On Dovey's Wings: Former Employees Sue Howard University for $136.5 Million

By Hawkins, B. Denise | Black Issues in Higher Education, February 22, 1996 | Go to article overview
Save to active project

On Dovey's Wings: Former Employees Sue Howard University for $136.5 Million


Hawkins, B. Denise, Black Issues in Higher Education


WASHINGTON -- Attorney Dovey J. Roundtree loves her alma mater.

"I love Howard University and I want Howard always to be a beacon of light and justice."

That's why she decided to represent more than three dozen former Howard University staff members who are suing the institution for $136.5 million in damages, claiming that they were wrongfully fired. Last month a Superior Court judge here dismissed claims by the university that the case had no merit.

Roundtree, a 1950 Howard law school alumna, says she is not convinced by the university's claims that its ailing fiscal condition forced the firings. "I want to see for myself just what's going on."

"Our contention is that Howard University did not follow their own rules in firing employees," says Roundtree, referring to the university's "blue book" or employee handbook of rules and regulations. "[Howard officials] say the blue book isn't a contract, but anybody can see that it is."

Howard University's general counsel, Norma Leftwich, would not comment in detail on the case. "We intend to vigorously defend the university in this lawsuit. Beyond that we really don't have anything further to say."

"The university was built and established on service and truth and Howard University has failed on both," says Alonzo Johnson, who was director of the university's support services and physical-facilities management when he was abruptly fired Nov. 9, 1994, after 32 years of service.

Johnson, a plaintiff, was among 400 administrative and support staff workers who lost their jobs in a mass layoff at the university in 1994 as part of what Howard officials called a restructuring plan. Dr. Joyce A. Ladner, the university's interim president at the time of the layoffs, said that legally she had no choice in executing the trustee-mandated cuts and restructuring efforts. The stop-gap measure was designed to close a $6.9-million budget deficit and eliminate non-essential jobs.

Not so, says the lawsuit filed here in Superior Court in October 1995. The suit argues that the restructuring plan was used to ferret out troublesome employees, many of whom had already filed sexual harassment and gender or race discrimination grievances against supervisors.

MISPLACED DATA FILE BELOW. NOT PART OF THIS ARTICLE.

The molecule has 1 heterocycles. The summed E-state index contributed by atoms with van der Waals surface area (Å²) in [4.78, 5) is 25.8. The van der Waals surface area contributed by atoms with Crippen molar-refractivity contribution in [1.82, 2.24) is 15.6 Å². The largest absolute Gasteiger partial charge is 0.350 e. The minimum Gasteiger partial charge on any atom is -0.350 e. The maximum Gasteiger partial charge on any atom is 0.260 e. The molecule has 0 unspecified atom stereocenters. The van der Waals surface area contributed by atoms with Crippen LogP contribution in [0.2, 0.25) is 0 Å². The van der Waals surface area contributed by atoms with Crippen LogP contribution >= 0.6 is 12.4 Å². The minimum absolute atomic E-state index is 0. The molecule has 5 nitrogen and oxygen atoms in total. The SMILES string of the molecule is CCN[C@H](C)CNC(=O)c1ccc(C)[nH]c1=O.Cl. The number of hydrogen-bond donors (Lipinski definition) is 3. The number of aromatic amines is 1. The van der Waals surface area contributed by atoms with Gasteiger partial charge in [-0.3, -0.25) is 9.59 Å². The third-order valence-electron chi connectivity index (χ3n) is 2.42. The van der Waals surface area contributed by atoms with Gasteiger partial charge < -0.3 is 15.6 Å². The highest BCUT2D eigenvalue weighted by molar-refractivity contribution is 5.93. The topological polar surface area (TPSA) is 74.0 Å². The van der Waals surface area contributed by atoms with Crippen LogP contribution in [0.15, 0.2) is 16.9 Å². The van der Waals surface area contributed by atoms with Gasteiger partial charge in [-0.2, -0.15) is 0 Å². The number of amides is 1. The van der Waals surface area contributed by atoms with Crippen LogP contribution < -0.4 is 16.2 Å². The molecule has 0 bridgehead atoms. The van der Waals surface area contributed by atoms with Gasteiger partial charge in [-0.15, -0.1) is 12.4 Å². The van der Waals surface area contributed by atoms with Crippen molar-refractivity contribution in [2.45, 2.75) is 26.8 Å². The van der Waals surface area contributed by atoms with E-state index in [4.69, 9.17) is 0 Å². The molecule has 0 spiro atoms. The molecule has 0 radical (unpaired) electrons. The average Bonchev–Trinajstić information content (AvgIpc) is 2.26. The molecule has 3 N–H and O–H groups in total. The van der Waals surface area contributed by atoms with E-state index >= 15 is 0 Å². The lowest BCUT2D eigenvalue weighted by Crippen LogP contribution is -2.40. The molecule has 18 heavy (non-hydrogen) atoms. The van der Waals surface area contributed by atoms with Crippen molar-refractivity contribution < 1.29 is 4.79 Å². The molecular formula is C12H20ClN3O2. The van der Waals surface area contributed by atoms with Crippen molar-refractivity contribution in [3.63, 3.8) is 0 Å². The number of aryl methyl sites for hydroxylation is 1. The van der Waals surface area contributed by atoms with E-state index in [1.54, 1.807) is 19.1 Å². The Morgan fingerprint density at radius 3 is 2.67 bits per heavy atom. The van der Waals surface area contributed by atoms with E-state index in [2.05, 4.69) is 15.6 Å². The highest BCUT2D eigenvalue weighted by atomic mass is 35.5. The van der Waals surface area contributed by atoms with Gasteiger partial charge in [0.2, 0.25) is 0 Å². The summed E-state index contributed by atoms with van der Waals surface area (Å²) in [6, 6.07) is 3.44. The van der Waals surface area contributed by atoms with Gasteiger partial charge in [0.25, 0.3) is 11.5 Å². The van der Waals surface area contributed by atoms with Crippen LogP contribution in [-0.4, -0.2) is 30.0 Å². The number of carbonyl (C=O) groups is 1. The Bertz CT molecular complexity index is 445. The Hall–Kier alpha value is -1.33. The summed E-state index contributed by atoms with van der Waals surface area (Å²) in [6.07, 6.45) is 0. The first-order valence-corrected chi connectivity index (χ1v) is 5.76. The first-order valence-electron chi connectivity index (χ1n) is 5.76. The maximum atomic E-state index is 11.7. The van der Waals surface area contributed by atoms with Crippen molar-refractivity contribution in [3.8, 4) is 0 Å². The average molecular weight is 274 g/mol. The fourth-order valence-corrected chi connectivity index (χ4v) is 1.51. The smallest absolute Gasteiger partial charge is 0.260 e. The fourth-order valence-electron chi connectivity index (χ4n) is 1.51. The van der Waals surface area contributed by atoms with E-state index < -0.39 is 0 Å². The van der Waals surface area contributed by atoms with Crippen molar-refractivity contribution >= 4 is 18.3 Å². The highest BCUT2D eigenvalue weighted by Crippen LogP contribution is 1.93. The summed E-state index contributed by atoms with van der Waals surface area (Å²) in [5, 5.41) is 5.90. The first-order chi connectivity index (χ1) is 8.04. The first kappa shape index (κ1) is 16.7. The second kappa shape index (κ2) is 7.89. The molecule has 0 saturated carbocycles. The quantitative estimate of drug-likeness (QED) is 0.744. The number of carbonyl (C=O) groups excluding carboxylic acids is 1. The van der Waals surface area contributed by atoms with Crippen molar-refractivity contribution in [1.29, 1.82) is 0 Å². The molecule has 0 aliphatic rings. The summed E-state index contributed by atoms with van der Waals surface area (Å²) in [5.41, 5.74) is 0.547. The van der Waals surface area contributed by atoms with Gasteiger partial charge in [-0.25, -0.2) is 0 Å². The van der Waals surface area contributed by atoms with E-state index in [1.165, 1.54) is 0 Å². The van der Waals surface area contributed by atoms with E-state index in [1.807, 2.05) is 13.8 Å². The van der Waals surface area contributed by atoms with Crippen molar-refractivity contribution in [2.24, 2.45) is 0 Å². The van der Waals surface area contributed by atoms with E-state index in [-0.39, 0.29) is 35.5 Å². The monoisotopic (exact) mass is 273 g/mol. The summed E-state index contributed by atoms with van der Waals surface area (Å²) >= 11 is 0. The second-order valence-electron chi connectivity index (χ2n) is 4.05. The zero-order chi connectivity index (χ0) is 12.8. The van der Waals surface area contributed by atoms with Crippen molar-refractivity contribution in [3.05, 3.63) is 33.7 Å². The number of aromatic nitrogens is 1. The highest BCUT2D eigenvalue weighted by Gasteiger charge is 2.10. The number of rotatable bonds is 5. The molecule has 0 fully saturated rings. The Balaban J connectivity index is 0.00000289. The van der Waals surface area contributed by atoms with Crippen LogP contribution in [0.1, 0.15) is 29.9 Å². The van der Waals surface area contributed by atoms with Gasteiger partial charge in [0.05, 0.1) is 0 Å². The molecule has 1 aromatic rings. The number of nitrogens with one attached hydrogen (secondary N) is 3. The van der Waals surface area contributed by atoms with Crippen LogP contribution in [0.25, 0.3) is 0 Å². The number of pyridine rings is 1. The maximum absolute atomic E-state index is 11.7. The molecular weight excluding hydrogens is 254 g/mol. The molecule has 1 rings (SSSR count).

The suit names as defendants Dr. H. Patrick Swygert, the university's president; Dr. Thaddeus Garrett Jr., its board chairman; Ladner, who is now a member of the financial control board overseeing District of Columbia finances; and Dr.

The rest of this article is only available to active members of Questia

Sign up now for a free, 1-day trial and receive full access to:

  • Questia's entire collection
  • Automatic bibliography creation
  • More helpful research tools like notes, citations, and highlights
  • Ad-free environment

Already a member? Log in now.

Notes for this article

Add a new note
If you are trying to select text to create highlights or citations, remember that you must now click or tap on the first word, and then click or tap on the last word.
Loading One moment ...
Project items
Notes
Cite this article

Cited article

Style
Citations are available only to our active members.
Sign up now to cite pages or passages in MLA, APA and Chicago citation styles.

Cited article

On Dovey's Wings: Former Employees Sue Howard University for $136.5 Million
Settings

Settings

Typeface
Text size Smaller Larger
Search within

Search within this article

Look up

Look up a word

  • Dictionary
  • Thesaurus
Please submit a word or phrase above.
Print this page

Print this page

Why can't I print more than one page at a time?

While we understand printed pages are helpful to our users, this limitation is necessary to help protect our publishers' copyrighted material and prevent its unlawful distribution. We are sorry for any inconvenience.
Full screen

matching results for page

Cited passage

Style
Citations are available only to our active members.
Sign up now to cite pages or passages in MLA, APA and Chicago citation styles.

Cited passage

Welcome to the new Questia Reader

The Questia Reader has been updated to provide you with an even better online reading experience.  It is now 100% Responsive, which means you can read our books and articles on any sized device you wish.  All of your favorite tools like notes, highlights, and citations are still here, but the way you select text has been updated to be easier to use, especially on touchscreen devices.  Here's how:

1. Click or tap the first word you want to select.
2. Click or tap the last word you want to select.

OK, got it!

Thanks for trying Questia!

Please continue trying out our research tools, but please note, full functionality is available only to our active members.

Your work will be lost once you leave this Web page.

For full access in an ad-free environment, sign up now for a FREE, 1-day trial.

Already a member? Log in now.

Are you sure you want to delete this highlight?